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  43. Conceptions of Epistemic Value.Timothy Perrine - 2023 - Episteme 20 (2):213-231.
    This paper defends a conception of epistemic value that I call the “Simpliciter Conception.” On it, epistemic value is a kind of value simpliciter and being of epistemic value implies being of value simpliciter. I defend this conception by criticizing two others, what I call the Formal Conception and the Hybrid Conception. While those conceptions may be popular among epistemologists, I argue that they fail to explain why anyone should care that things are of epistemic value and naturally undercuts disputes (...)
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  44. The Concept of Society.Angus Ross - 1998 - In Edward Craig (ed.), Routledge Encyclopedia of Philosophy: Genealogy to Iqbal. Routledge.
    One influential approach seeks to capture the idea of society by characterising social action, or interaction, in terms of the particular kinds of awareness it involves. Another approach focuses on social order, seeing it as a form of order that arises spontaneously when rational and mutually aware individuals succeed in solving co-ordination problems. Yet another approach focuses on the role played by communication in achieving collective agreement on the way the world is to be classified and understood, where this is (...)
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  45. Prevention, Coercion, and Two Concepts of Negative Liberty.Michael Garnett - 2022 - In Mark McBride & Visa A. J. Kurki (eds.), Without Trimmings: The Legal, Moral, and Political Philosophy of Matthew Kramer. Oxford: Oxford University Press. pp. 223-238.
    This paper argues that there are two irreducibly distinct negative concepts of liberty: freedom as non-prevention, and freedom as non-coercion. Contemporary proponents of the negative view, such as Matthew Kramer and Ian Carter, have sought to develop the Hobbesian idea that freedom is essentially a matter of physical non-prevention. Accordingly, they have sought to reduce the freedom-diminishing effect of coercion to that of prevention by arguing that coercive threats function to diminish freedom by preventing people from performing certain combinations of (...)
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  46. Number Concepts: An Interdisciplinary Inquiry.Richard Samuels & Eric Snyder - 2024 - Cambridge University Press.
    This Element, written for researchers and students in philosophy and the behavioral sciences, reviews and critically assesses extant work on number concepts in developmental psychology and cognitive science. It has four main aims. First, it characterizes the core commitments of mainstream number cognition research, including the commitment to representationalism, the hypothesis that there exist certain number-specific cognitive systems, and the key milestones in the development of number cognition. Second, it provides a taxonomy of influential views within mainstream number cognition research, (...)
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  47. Concept of Fate among the Turks.Mehmet Karabela - 2021 - In Islamic Thought Through Protestant Eyes. New York: Routledge. pp. 161-177.
    German Lutheran scholar Johann Friedrich Weitenkampf (d.1758) sets out to explain and refute the Turkish concept of fate, dividing his dissertation into two sections: the first outlining the Turkish-Muslim view of fate; and the second seeking to prove the invalidity of the Muslim concept of fate with philosophical argumentation. He begins with some brief notes on the historical origin of the Turks, turning then to the backstory of the Qur’an, which he claims can be divided into six sections (...)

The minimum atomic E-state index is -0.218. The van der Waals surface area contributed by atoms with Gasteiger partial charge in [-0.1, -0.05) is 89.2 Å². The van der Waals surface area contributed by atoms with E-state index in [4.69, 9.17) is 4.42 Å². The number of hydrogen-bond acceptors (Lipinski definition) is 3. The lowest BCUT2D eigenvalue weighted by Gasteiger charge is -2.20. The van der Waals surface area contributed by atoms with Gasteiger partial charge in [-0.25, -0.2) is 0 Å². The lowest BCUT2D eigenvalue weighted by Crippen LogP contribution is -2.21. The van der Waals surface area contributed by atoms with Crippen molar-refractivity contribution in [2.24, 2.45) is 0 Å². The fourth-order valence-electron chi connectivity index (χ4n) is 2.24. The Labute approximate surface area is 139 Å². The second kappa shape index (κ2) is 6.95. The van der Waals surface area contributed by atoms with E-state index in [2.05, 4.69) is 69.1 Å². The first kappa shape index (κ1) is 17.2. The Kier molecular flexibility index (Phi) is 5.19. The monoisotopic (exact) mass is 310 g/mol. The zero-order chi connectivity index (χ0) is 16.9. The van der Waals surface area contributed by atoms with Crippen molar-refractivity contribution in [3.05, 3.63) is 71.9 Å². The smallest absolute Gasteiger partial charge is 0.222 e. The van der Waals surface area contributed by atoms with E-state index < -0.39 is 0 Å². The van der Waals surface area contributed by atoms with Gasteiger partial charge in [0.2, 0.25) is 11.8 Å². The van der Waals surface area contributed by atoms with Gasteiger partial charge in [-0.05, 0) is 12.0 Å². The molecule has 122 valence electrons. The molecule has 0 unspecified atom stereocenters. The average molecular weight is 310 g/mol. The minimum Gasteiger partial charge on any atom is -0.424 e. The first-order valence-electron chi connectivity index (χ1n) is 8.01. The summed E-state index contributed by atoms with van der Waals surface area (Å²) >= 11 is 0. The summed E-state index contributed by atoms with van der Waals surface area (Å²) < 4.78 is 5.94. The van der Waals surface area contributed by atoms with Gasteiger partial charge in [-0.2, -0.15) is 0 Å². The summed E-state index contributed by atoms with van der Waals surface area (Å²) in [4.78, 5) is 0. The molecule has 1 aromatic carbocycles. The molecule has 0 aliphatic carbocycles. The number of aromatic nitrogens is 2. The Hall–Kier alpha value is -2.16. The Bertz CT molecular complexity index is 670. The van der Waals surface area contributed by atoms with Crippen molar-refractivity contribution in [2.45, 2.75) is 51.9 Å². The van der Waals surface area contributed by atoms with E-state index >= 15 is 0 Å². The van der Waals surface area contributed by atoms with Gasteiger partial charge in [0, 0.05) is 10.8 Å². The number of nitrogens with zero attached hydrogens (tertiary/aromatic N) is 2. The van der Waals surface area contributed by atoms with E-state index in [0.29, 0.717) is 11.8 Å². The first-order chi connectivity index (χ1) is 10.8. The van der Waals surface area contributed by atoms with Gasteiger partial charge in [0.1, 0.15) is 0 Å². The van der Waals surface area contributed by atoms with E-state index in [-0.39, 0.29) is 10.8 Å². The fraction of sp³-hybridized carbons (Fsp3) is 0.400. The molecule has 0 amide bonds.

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  48. Concepts, introspection, and phenomenal consciousness: An information-theoretical approach.Murat Aydede & Güven Güzeldere - 2005 - Noûs 39 (2):197-255.
    This essay is a sustained attempt to bring new light to some of the perennial problems in philosophy of mind surrounding phenomenal consciousness and introspection through developing an account of sensory and phenomenal concepts. Building on the information-theoretic framework of Dretske (1981), we present an informational psychosemantics as it applies to what we call sensory concepts, concepts that apply, roughly, to so-called secondary qualities of objects. We show that these concepts have a special informational character and semantic structure that closely (...)
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  49. Two conceptions of the highest good in Kant.Andrews Reath - 1988 - Journal of the History of Philosophy 26 (4):593-619.
    This paper develops an interpretation of what is essential to kant's doctrine of the highest good, Which defends it while also explaining why it is often rejected. While it is commonly viewed as a theological ideal in which happiness is proportioned to virtue, The paper gives an account in which neither feature appears. The highest good is best understood as a state of affairs to be achieved through human agency, Containing the moral perfection of all individuals and the satisfaction of (...)
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  50. The Concept of Mystery: A Philosophical Investigation.Michael James Liccione - 1988 - Dissertation, University of Pennsylvania
    The philosophical interest of mystery is that something may well fall under a distinctive ontological concept of mystery. Such a thing would be explicable with reference to intention, but not uniquely determined by its explicans. This is the "properly mysterious," which is essentially mysterious in virtue of what it is, not just of our epistemic limitations. The richer uses of 'mystery', and defects in recent literature, suggest this line of inquiry. ;Part I rebuts the main arguments against the possibility (...)